Thursday, 24 May 2012

Jeanette Winterson Will Make You Happy

I’m going to be honest here - I’ve never read a Jeanette Winterson book. But I certainly plan to now. I went to see her speak at the SWF last week on a recommendation from another Shearer’s staff member, and it was one of the most enjoyable writer’s talks I’ve been to.

I’m not often one to go see an author whose work I haven’t read, but I think Jeanette may actually have changed my whole approach to writers’ festivals. Usually, I feel a tightening in my chest as the event arrives and I can count the authors I’ve never even heard of, let alone read. Rather than relaxing into the program, I find myself frantically trying to calculate how many books I can read before the festival comes around. Never enough.

But I went along anyway, after quickly checking out her website so I wouldn’t be completely in the dark. For those of you who remain unconvinced, even after this blog, the first chapter of Why Be Happy When You Can Be Normal is online on Jeanette Winterson's site and if you're anything like me you'll be hooked from the first line to the end of the available chapter. And the same by Jeanette in person. Rather than the usual 'in conversation' that is the norm at these events Jeanette came storming out by herself and controlled the stage for the rest of the evening. She was simultaneously entertaining, intelligent and funny, a difficult trio at the best of times. Rarely have I seen an author so confortable in front of such a large group of people, and in the intimidating shell of the Opera House, no less.  
Why Be Happy When You Can Be Normal is Jeanette's memoir that delves into her bizarre and painful upbringing as the adopted child of Pentecostal parents who kicked her out of home at the age of 16 when she fell in love with a woman. The title of this memoir is the devastating question her mother asked when Jeanette was walking out the door. And all of this came after years of strange and unusual abuse. But despite the dire seriousness implied by it's topic this memoir is described by a reviewer at the Times as 'Laugh-out-loud funny' and the Sunday Times as 'Brave, funny, heartbreaking'. Which is the same as her talk - somehow, through sheer theatricality and an ability to turn hardship into material Jeanette manages to leave you feeling uplifted, perhaps because of her evident success in escaping and forging her own life despite this upbringing. And thank god. This would be a very different type of book if its author appeared less well-adjusted and less like she was thoroughly enjoying herself.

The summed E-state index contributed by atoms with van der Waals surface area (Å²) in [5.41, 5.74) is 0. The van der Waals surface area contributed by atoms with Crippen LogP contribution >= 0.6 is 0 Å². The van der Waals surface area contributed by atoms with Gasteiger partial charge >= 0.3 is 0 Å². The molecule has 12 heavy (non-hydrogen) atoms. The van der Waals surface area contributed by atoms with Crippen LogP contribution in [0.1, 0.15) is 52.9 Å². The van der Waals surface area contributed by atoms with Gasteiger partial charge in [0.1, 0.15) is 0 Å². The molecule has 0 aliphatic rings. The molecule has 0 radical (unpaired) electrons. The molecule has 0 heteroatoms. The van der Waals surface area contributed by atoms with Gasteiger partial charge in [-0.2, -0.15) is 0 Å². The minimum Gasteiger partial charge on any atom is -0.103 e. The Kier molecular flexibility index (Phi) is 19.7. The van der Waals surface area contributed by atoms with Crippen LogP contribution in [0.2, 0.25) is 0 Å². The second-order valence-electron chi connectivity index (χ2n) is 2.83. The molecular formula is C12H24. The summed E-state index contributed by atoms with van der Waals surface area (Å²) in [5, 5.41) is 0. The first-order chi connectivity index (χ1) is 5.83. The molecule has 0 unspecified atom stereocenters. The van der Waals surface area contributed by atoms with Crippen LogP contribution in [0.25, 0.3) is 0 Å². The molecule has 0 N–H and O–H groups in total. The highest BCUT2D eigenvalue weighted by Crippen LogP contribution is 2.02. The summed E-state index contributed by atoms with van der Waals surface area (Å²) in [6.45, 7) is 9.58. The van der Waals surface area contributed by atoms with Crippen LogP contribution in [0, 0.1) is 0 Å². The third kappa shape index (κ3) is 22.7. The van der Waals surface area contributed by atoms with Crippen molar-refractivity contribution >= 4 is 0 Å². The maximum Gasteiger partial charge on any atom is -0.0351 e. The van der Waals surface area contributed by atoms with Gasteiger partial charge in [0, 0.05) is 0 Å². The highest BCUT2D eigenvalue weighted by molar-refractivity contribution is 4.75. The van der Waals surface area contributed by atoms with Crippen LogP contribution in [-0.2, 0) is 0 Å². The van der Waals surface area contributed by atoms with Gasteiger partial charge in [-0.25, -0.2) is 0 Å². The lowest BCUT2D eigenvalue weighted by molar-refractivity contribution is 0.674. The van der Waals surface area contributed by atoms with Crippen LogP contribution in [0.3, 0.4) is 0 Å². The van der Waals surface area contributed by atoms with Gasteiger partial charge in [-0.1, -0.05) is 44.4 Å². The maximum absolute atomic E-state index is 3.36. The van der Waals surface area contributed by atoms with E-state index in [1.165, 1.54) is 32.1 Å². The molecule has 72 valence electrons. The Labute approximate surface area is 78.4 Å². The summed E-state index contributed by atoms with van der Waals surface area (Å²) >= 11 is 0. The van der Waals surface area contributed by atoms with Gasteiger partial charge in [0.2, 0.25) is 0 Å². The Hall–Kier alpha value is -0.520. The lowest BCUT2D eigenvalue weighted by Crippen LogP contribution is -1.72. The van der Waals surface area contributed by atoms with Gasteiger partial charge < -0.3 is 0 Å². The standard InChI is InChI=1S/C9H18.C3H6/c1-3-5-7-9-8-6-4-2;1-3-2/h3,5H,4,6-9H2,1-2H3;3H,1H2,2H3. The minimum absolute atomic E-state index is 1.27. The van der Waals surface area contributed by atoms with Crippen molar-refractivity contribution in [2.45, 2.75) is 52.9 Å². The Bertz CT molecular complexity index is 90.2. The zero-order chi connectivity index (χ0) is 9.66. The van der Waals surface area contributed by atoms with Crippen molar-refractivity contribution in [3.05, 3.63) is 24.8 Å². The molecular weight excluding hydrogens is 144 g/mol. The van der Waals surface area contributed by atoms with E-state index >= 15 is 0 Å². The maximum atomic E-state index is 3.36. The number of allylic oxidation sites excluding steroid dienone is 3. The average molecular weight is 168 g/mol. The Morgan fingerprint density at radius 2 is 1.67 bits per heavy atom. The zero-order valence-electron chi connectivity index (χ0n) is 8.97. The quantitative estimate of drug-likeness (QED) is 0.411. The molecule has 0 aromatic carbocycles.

Either way, she convinced me, and Why Be Happy When You Can Be Normal is waiting for me on my bedside table as I type. And even without reading more than I chapter I highly recommend you pick it up too.

By Lex

Wednesday, 23 May 2012

10 Aussie Books To Read Before You Die

The First Tuesday Bookclub has thrown it out there - what are the ten Aussie books that you absolutely must read before your time is up? They've put together a list on their website at that includes everything from Cloudstreet to Picnic at Hanging Rock, from The Magic Pudding to Jasper Jones.

My Picks? How about Frank Moorhouse's magnificent Grand Days, thrown in with Christina Stead's Sydney romance For Love Alone, another book set between Australian and London, Patrick White's Wanting and Kim Scott's That Deadman Dance for Nat. Along with a whole lot of books that I'm adding to my list!

By Lex

Tuesday, 22 May 2012

Sebastian Barry visits Shearer's

Sebastian Barry popped into the shop on Saturday. He signed copies of all his books and, while he had to rush off to a lunch, he made time for a cup of tea and a chat. I told him that one of my friends had impressed upon me her love for Willy Dunne, the main character in A Long Long Way. Her father had fought in the Great War and she thought Barry’s book was a beautiful and awful telling of that war.

‘Well, you guys celebrate the war don’t you,’ he said. ‘I actually wrote that book because we (the Irish) don’t remember or commemorate the war and the men who fought in it. A Long Long Way was a great success in Australia and partly, I think, because it tapped into some feeling of Australian war history. It’s a curious thing,’ he said.

Barry is as considered, poetic and reflective in person as he appears throughout his fiction. It was a pleasure to have him in the store. Here’s the proof!


Saturday, 19 May 2012

Video Interview: Barbara Arrowsmith Young

I was so looking forward to meeting Barbara Arrowsmith Young.  I first became aware of Barbara after reading Norman Doidge’s The Brain That Changes Itself.
Barbara was invited to Sydney Writers’ Festival and I jumped at the opportunity and quickly rang her publisher, HarperCollins.
I was delighted when my request for a short interview and some book signings was granted and Barbara came to Shearer’s on Thursday.